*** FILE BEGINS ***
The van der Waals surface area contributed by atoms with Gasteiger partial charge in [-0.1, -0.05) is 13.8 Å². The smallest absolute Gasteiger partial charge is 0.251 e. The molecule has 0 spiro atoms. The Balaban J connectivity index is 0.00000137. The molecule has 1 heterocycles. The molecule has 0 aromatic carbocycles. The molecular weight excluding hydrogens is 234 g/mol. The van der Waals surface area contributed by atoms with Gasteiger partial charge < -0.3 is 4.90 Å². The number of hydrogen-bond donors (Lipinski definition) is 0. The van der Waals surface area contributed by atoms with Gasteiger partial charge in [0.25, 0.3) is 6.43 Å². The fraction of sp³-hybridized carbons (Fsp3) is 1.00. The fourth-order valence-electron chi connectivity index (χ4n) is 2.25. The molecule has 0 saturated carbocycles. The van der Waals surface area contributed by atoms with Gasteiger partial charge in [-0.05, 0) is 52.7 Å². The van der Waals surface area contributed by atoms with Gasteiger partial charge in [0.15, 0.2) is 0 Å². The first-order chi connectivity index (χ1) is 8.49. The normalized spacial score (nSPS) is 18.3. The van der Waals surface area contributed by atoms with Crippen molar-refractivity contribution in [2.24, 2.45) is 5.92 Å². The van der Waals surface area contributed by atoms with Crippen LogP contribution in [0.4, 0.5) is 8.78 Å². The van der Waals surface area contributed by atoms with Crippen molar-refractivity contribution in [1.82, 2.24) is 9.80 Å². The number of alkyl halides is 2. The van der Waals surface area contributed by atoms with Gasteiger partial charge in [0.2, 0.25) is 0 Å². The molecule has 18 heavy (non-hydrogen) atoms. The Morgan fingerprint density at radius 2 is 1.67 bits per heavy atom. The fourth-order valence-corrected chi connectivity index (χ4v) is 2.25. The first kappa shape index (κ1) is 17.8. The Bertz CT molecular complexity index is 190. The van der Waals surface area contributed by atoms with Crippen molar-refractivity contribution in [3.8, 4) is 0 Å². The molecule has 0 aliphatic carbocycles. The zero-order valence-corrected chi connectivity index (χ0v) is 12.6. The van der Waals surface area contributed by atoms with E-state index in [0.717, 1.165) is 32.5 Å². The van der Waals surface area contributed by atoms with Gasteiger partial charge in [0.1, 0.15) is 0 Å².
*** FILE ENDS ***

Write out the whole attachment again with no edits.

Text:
The van der Waals surface area contributed by atoms with Gasteiger partial charge in [-0.1, -0.05) is 13.8 Å². The smallest absolute Gasteiger partial charge is 0.251 e. The molecule has 0 spiro atoms. The Balaban J connectivity index is 0.00000137. The molecule has 1 heterocycles. The molecule has 0 aromatic carbocycles. The molecular weight excluding hydrogens is 234 g/mol. The van der Waals surface area contributed by atoms with Gasteiger partial charge < -0.3 is 4.90 Å². The number of hydrogen-bond donors (Lipinski definition) is 0. The van der Waals surface area contributed by atoms with Gasteiger partial charge in [0.25, 0.3) is 6.43 Å². The fraction of sp³-hybridized carbons (Fsp3) is 1.00. The fourth-order valence-electron chi connectivity index (χ4n) is 2.25. The molecule has 0 saturated carbocycles. The van der Waals surface area contributed by atoms with Gasteiger partial charge in [-0.05, 0) is 52.7 Å². The van der Waals surface area contributed by atoms with Gasteiger partial charge in [0.15, 0.2) is 0 Å². The first-order chi connectivity index (χ1) is 8.49. The normalized spacial score (nSPS) is 18.3. The van der Waals surface area contributed by atoms with Crippen molar-refractivity contribution in [2.24, 2.45) is 5.92 Å². The van der Waals surface area contributed by atoms with Crippen LogP contribution in [0.4, 0.5) is 8.78 Å². The van der Waals surface area contributed by atoms with Crippen molar-refractivity contribution in [1.82, 2.24) is 9.80 Å². The number of alkyl halides is 2. The van der Waals surface area contributed by atoms with Gasteiger partial charge in [0.2, 0.25) is 0 Å². The molecule has 18 heavy (non-hydrogen) atoms. The Morgan fingerprint density at radius 2 is 1.67 bits per heavy atom. The fourth-order valence-corrected chi connectivity index (χ4v) is 2.25. The first kappa shape index (κ1) is 17.8. The Bertz CT molecular complexity index is 190. The van der Waals surface area contributed by atoms with Crippen molar-refractivity contribution in [3.8, 4) is 0 Å². The molecule has 0 aliphatic carbocycles. The zero-order valence-corrected chi connectivity index (χ0v) is 12.6. The van der Waals surface area contributed by atoms with E-state index in [0.717, 1.165) is 32.5 Å². The van der Waals surface area contributed by atoms with Gasteiger partial charge in [0.1, 0.15) is 0 Å².